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SEE: Glossary Gurdjieff

[…] the substances which had to enter into the common presences of beings for the coating and feeding of their second being-bodies Kesdjan, namely, that totality of cosmic substances which your favorites call air, might at the same time serve as just such a help coming from outside for the evolution of the substances of the first being-food. [BTG XXXIX, p. 788]

“I wish to explain to you just about that totality of cosmic substances and properties inherent to the totality which, not only in our human life but also in the other external forms of life, is the chief actualizing factor, and which, being the ’second substantial food,’ is nothing other than the ‘air’ we breathe. “The air, from which are eliminated the elements necessary for our life, to be transformed afterwards in our organism into other cosmic substances for the needs of the general universal actualization, like every definite cosmic concentration is composed of two kinds of active elements with two properties, quite contradictory in their totality. “One kind of active element has a subjective process of evolutionary striving, and the other, of involutionary. “The air, like every definite cosmic concentration, formed owing to all kinds of common-cosmic laws and to various ensuing secondary laws depending upon the position and the reciprocal action, as in the given case of our planet, with the other large cosmic concentrations of the totality of substances, acquires and possesses a multitude of specific particularities. [LIR p. 129]

We all breathe the same air. Apart from the elements known to our science the air contains a great number of substances unknown to science, indefinable for it and inaccessible to its observation. But exact analysis is possible both of the air inhaled and of the air exhaled. This exact analysis shows that although the air inhaled by different people is exactly the same, the air exhaled is quite different. Let us suppose that the air we breathe is composed of twenty different elements unknown to our science. A certain number of these elements are absorbed by every man when he breathes. Let us suppose that five of these elements are always absorbed. Consequently the air exhaled by every man is composed of fifteen elements; five of them have gone to feeding the organism. But some people exhale not fifteen but only ten elements, that is to say, they absorb five elements more. These five elements are higher ‘hydrogens.’ These higher ‘hydrogens’ are present in every small particle of air ‘we inhale. By inhaling air we introduce these higher ‘hydrogens’ into ourselves, but if our organism does not know how to extract them out of the particles of air, and retain them, they are exhaled back into the air. If the organism is able to extract and retain them, they remain in it. In this way we all breathe the same air but we extract different substances from it. Some extract more, others less. [ISM p. 188-189]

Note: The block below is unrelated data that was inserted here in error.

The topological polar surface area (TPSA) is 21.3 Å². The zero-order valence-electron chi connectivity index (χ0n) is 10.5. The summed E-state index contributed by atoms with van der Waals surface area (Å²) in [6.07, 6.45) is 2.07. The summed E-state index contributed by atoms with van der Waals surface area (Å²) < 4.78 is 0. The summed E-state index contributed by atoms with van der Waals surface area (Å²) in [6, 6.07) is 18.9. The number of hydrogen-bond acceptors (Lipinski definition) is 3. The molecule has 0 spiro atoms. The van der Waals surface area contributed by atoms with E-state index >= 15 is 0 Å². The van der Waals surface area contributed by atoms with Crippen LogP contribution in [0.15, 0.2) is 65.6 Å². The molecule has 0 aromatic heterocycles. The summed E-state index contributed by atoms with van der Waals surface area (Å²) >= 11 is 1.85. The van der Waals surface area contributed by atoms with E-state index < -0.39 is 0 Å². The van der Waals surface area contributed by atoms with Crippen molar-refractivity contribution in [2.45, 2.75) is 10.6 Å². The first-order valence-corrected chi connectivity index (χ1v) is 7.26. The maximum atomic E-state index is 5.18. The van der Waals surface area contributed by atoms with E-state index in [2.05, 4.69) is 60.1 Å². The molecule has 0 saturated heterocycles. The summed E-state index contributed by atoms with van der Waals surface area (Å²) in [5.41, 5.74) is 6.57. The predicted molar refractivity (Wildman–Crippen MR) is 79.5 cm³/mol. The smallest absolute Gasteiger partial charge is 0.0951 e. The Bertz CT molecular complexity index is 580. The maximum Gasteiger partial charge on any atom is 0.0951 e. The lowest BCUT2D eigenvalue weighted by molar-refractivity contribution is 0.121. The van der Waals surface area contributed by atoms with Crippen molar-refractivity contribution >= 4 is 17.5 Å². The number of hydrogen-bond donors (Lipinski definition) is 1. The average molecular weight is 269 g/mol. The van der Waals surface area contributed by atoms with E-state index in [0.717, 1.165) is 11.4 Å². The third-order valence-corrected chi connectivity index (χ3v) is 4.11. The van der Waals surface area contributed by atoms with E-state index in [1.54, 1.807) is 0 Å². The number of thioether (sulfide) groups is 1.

In reply to a question about the second food, air, Gurdjieff said: ‘There are two parts to air, evolving and involving. Only the involving part can vivify the “I". At present this involving part serves only for general cosmic purposes. Only when you shall have in yourselves a conscious wish will you be able to assimilate this, for you, good part of air, which comes from the prime source.

‘In order to be able to assimilate the involving part of air, you should try to realize your own significance and the significance of those around you. You are mortal, and some day will die. He on whom your attention rests is your neighbour; he also will die. Both of you are nonentities. At present, most of your suffering is “suffering in vain"; it comes from feelings of anger, jealousy, and resentment towards others. If you acquire data always to realize the inevitability of their death and your own death, you will have a feeling of pity for others, and be just towards them, since their manifestations which displease you are only because you or someone has stepped on their corns, or because your own corns are sensitive. At present you cannot see this. Try to put yourself in the position of others-they have the same significance as you; they suffer as you do, and, like you, they will die. Only if you always try to sense this significance until it becomes a habit whenever your attention rests on anyone, only then will you be able to assimilate the good part of air and have a real “I". Every man has wants and desires which are dear to him, and which he will lose at death.

‘From realizing the significance of your neighbour when your attention rests on him, that he will die, pity for him and compassion towards him will arise in you, and finally you will love him; also, by doing this constantly, real faith, conscious faith, will arise in some part of you and spread to other parts, and you will have the possibility of knowing real happiness, because from this faith objective hope will arise-hope of a basis for continuation.’ [NOTT1 p. 114]


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